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Empowering Growers as Climate Champions

Inclusion is not just a buzzword, it’s a catalyst for growth. Our research shows that empowering women farmers as climate champions and decision makers drives growth in the agriculture sector and helps communities thrive. The ASEAN Green Recovery through Equity and Empowerment (AGREE) Project envisions that. Implemented by Grow Asia and the Philippines Partnership for Sustainable Agriculture (PPSA) with the support of the International Development Research Centre, the project seeks to contribute in fostering gender-responsive and climate-smart agribusiness practices in the sector.

"The project aims to elevate commitment from the private sector towards gender-responsive and inclusive practices. It seeks to increase awareness among policymakers for gender-inclusive and climate-smart policies, while simultaneously cultivating an improved approach to gender-responsive research products and practices,” shared PPSA Programs Manager Monica Milano during the GrowHer Learning Session.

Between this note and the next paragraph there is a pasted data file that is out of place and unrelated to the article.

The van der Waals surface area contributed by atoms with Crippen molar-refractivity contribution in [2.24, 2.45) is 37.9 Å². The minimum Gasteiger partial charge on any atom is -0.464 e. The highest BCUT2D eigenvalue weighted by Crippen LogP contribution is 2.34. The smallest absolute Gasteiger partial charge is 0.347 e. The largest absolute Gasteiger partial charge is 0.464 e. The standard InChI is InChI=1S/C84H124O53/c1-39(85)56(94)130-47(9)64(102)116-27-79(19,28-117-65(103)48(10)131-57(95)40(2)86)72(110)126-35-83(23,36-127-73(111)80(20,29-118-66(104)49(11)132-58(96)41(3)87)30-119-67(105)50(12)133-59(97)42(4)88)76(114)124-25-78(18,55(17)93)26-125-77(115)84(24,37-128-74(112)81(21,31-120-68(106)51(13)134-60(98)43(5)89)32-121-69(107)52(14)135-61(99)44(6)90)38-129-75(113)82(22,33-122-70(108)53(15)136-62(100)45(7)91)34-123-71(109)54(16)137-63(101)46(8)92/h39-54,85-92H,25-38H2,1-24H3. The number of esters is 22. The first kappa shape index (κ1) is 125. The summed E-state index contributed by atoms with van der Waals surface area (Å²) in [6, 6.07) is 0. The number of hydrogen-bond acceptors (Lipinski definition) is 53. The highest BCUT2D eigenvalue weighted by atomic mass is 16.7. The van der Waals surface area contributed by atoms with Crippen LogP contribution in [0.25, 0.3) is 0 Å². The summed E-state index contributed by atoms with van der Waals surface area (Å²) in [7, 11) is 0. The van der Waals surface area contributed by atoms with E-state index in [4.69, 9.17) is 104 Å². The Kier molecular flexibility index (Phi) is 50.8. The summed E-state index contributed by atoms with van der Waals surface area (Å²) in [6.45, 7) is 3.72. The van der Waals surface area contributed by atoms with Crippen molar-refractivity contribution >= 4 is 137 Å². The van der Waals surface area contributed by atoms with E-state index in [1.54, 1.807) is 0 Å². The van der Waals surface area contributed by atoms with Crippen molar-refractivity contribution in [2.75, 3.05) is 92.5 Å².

More than 35 stakeholders from various sectors learned about the role of women as climate champions in agriculture. The session presented key findings of the AGREE Project’s case studies and invited key partners for a panel conversation on empowering women in agriculture. 


A closer look at the corn fields in Mindanao reveals the stories of resilience and challenges of women farmers. Pesticide exposure and limited access to government support for women's land ownership are just some of the hurdles they face. PPSA's recommendations, stemming from the AGREE Project’s gender and climate study, emphasized the importance of climate-resilient corn varieties, a green national corn policy, and amplifying women's roles in climate change mitigation.